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Anarchy + Absurdity = Dada: The Cabaret Voltaire at 100

4 February 2016

On 5th February 1916, in the back room of a small bar in Zurich, a group of artists launched a nightclub which changed the course of modern art. Cabaret Voltaire was the home of Dada, a movement that revolutionised European culture. A century later, this historic club is still going strong. WILLIAM COOK visited the city as it prepares to celebrate 100 years of Dada.

Cabaret Voltaire, Zürich, exterior | © Zürich Tourism / Christian Schnur

One hundred years on from that opening night, Cabaret Voltaire is hosting a season of events to mark Dada’s centenary, and the rest of Zurich is joining in. Zurich’s art museum, the Kunsthaus, is mounting a Dada exhibition. So is the Landesmuseum, Zurich’s historical museum. The tourist office has devised a walking tour around the city’s Dadaist landmarks. So why did Dada happen here in Zurich, of all places? And does Dada still matter today?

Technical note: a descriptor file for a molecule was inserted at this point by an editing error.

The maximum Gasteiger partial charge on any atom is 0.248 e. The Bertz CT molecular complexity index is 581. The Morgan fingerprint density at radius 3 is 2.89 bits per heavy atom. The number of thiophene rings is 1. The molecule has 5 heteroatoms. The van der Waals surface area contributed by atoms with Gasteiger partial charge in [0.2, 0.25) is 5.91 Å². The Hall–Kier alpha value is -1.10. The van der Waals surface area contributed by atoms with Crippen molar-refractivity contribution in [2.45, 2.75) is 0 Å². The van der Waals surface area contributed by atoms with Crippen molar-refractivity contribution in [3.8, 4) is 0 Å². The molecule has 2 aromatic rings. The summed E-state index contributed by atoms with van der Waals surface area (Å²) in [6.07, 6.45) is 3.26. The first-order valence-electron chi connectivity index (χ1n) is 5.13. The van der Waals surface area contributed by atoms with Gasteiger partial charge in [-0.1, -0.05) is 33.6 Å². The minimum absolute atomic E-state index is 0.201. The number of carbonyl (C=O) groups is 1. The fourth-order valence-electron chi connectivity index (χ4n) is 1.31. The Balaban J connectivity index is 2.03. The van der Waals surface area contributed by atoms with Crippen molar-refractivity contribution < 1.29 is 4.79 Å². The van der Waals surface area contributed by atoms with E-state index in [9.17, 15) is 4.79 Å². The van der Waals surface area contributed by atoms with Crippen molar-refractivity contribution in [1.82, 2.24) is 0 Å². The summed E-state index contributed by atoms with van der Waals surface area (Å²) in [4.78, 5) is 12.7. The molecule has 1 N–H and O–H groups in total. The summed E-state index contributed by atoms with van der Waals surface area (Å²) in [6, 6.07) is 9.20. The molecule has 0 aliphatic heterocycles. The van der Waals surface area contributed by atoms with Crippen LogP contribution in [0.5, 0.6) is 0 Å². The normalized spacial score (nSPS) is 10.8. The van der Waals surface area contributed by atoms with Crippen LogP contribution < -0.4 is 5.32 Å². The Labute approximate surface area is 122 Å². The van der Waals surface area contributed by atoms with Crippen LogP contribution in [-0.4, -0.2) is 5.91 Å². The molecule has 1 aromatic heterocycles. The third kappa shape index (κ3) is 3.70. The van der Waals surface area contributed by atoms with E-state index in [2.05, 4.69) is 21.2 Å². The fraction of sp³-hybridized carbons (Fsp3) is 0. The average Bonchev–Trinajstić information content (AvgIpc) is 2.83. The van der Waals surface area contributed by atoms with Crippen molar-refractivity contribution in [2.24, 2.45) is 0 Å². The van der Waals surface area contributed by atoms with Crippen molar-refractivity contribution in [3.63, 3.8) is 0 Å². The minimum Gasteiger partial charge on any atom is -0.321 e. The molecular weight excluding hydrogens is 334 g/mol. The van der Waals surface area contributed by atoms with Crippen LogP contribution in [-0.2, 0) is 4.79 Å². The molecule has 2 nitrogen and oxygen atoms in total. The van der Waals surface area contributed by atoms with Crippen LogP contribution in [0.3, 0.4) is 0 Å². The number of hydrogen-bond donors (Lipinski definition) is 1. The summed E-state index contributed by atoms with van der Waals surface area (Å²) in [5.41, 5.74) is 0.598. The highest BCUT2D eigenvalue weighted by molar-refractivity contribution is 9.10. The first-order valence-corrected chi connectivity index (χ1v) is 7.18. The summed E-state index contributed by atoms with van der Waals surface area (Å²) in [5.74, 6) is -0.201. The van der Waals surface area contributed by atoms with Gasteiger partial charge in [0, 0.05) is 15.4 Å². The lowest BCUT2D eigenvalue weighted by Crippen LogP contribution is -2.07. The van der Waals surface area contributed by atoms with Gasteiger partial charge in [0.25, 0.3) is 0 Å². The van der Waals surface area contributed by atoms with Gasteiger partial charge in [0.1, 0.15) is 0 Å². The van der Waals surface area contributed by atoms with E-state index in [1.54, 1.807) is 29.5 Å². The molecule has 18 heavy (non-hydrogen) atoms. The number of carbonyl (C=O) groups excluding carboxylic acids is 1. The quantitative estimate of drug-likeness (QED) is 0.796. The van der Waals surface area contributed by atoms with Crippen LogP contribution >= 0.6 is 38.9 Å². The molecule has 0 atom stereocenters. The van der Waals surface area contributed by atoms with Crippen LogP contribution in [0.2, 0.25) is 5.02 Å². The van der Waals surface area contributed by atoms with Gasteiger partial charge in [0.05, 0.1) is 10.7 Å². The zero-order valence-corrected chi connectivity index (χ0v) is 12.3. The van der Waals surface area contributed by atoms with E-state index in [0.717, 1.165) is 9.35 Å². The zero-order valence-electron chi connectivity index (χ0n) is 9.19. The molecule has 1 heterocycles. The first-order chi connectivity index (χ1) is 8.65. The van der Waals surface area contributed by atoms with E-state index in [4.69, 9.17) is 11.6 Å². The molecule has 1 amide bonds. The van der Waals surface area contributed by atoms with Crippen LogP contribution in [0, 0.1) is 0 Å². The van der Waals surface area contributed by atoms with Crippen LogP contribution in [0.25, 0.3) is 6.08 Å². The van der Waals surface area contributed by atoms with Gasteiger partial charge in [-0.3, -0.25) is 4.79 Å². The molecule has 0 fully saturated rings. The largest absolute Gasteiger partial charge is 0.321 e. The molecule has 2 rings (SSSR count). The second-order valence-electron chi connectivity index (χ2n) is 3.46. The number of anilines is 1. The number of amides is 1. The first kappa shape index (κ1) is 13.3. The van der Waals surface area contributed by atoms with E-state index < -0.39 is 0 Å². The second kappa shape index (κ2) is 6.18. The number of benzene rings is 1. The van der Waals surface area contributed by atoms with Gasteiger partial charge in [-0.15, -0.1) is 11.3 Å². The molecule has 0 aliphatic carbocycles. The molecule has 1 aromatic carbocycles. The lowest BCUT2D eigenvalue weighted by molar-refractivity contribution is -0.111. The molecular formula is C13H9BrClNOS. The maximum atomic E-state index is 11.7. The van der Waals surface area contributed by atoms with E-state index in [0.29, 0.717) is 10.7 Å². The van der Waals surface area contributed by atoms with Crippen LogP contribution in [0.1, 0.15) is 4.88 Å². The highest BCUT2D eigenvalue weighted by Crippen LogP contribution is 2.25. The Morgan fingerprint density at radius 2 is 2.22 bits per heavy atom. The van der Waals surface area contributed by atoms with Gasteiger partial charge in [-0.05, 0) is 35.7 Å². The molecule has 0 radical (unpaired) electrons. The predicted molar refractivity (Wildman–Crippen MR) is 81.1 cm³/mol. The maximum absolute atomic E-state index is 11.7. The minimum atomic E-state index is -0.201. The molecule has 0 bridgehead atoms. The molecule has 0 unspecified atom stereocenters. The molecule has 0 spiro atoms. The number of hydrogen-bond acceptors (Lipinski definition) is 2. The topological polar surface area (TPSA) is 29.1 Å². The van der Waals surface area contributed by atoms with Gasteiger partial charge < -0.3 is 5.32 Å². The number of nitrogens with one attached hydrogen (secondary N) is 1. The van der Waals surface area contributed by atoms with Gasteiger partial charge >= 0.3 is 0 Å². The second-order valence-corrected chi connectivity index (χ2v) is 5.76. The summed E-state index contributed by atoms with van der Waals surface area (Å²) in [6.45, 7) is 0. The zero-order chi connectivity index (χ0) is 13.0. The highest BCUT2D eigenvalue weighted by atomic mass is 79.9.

Today Zurich is a busy crossroads at the heart of Europe, but in 1916 it was a refuge from the horrors of the First World War. Lenin, Einstein and James Joyce all sought sanctuary here. German artist Hugo Ball came here to escape the carnage of the trenches. In February 1916 he teamed up with a bunch of eccentric emigres to stage a Dada show at Cabaret Voltaire.

Not even the Dadaists know what Dada is...
Johannes Baader

So what was Dada? Well, that’s rather hard to say. Right from the start, this anarchic movement defied easy definition.

‘Dada signifies nothing,’ declared one of Dada’s main players, Tristan Tzara.

‘Not even the Dadaists know what Dada is,’ concurred one of his key collaborators, Johannes Baader.